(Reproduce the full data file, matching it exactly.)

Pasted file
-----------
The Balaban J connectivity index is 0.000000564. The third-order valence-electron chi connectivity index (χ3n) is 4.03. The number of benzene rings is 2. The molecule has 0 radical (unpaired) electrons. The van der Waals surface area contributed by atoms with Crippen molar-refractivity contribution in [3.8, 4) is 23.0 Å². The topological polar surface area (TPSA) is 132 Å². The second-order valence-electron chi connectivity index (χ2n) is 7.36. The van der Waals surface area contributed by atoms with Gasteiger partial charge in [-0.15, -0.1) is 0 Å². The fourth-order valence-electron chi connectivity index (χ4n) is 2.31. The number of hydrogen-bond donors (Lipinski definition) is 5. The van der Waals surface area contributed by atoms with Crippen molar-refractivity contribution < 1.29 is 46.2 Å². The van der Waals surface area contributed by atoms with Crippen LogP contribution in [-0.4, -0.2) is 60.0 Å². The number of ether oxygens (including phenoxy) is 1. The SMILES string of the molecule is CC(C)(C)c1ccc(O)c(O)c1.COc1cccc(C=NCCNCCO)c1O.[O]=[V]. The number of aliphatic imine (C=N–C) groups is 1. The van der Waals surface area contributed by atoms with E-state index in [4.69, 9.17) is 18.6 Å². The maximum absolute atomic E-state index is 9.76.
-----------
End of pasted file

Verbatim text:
The Balaban J connectivity index is 0.000000564. The third-order valence-electron chi connectivity index (χ3n) is 4.03. The number of benzene rings is 2. The molecule has 0 radical (unpaired) electrons. The van der Waals surface area contributed by atoms with Crippen molar-refractivity contribution in [3.8, 4) is 23.0 Å². The topological polar surface area (TPSA) is 132 Å². The second-order valence-electron chi connectivity index (χ2n) is 7.36. The van der Waals surface area contributed by atoms with Gasteiger partial charge in [-0.15, -0.1) is 0 Å². The fourth-order valence-electron chi connectivity index (χ4n) is 2.31. The number of hydrogen-bond donors (Lipinski definition) is 5. The van der Waals surface area contributed by atoms with Crippen molar-refractivity contribution < 1.29 is 46.2 Å². The van der Waals surface area contributed by atoms with Crippen LogP contribution in [-0.4, -0.2) is 60.0 Å². The number of ether oxygens (including phenoxy) is 1. The SMILES string of the molecule is CC(C)(C)c1ccc(O)c(O)c1.COc1cccc(C=NCCNCCO)c1O.[O]=[V]. The number of aliphatic imine (C=N–C) groups is 1. The van der Waals surface area contributed by atoms with E-state index in [4.69, 9.17) is 18.6 Å². The maximum absolute atomic E-state index is 9.76.